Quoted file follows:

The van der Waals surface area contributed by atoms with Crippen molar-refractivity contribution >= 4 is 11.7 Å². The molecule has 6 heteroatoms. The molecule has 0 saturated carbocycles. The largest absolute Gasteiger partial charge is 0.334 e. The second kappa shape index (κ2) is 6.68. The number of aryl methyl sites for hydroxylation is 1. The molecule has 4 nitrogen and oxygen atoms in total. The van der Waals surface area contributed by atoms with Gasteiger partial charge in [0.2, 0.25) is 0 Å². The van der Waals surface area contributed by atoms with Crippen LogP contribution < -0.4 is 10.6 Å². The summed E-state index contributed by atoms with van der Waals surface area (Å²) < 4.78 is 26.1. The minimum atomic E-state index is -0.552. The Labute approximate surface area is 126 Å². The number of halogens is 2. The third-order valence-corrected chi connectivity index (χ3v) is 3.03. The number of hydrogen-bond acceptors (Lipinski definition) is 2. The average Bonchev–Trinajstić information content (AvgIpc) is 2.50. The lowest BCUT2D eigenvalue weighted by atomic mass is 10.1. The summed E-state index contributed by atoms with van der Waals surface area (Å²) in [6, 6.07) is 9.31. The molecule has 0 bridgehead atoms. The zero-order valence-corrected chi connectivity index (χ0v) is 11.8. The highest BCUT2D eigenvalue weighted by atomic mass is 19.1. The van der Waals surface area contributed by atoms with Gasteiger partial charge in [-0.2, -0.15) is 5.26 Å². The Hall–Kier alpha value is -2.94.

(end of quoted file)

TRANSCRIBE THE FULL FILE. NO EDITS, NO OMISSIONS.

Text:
The van der Waals surface area contributed by atoms with Crippen molar-refractivity contribution >= 4 is 11.7 Å². The molecule has 6 heteroatoms. The molecule has 0 saturated carbocycles. The largest absolute Gasteiger partial charge is 0.334 e. The second kappa shape index (κ2) is 6.68. The number of aryl methyl sites for hydroxylation is 1. The molecule has 4 nitrogen and oxygen atoms in total. The van der Waals surface area contributed by atoms with Gasteiger partial charge in [0.2, 0.25) is 0 Å². The van der Waals surface area contributed by atoms with Crippen LogP contribution < -0.4 is 10.6 Å². The summed E-state index contributed by atoms with van der Waals surface area (Å²) < 4.78 is 26.1. The minimum atomic E-state index is -0.552. The Labute approximate surface area is 126 Å². The number of halogens is 2. The third-order valence-corrected chi connectivity index (χ3v) is 3.03. The number of hydrogen-bond acceptors (Lipinski definition) is 2. The average Bonchev–Trinajstić information content (AvgIpc) is 2.50. The lowest BCUT2D eigenvalue weighted by atomic mass is 10.1. The summed E-state index contributed by atoms with van der Waals surface area (Å²) in [6, 6.07) is 9.31. The molecule has 0 bridgehead atoms. The zero-order valence-corrected chi connectivity index (χ0v) is 11.8. The highest BCUT2D eigenvalue weighted by atomic mass is 19.1. The van der Waals surface area contributed by atoms with Gasteiger partial charge in [-0.2, -0.15) is 5.26 Å². The Hall–Kier alpha value is -2.94.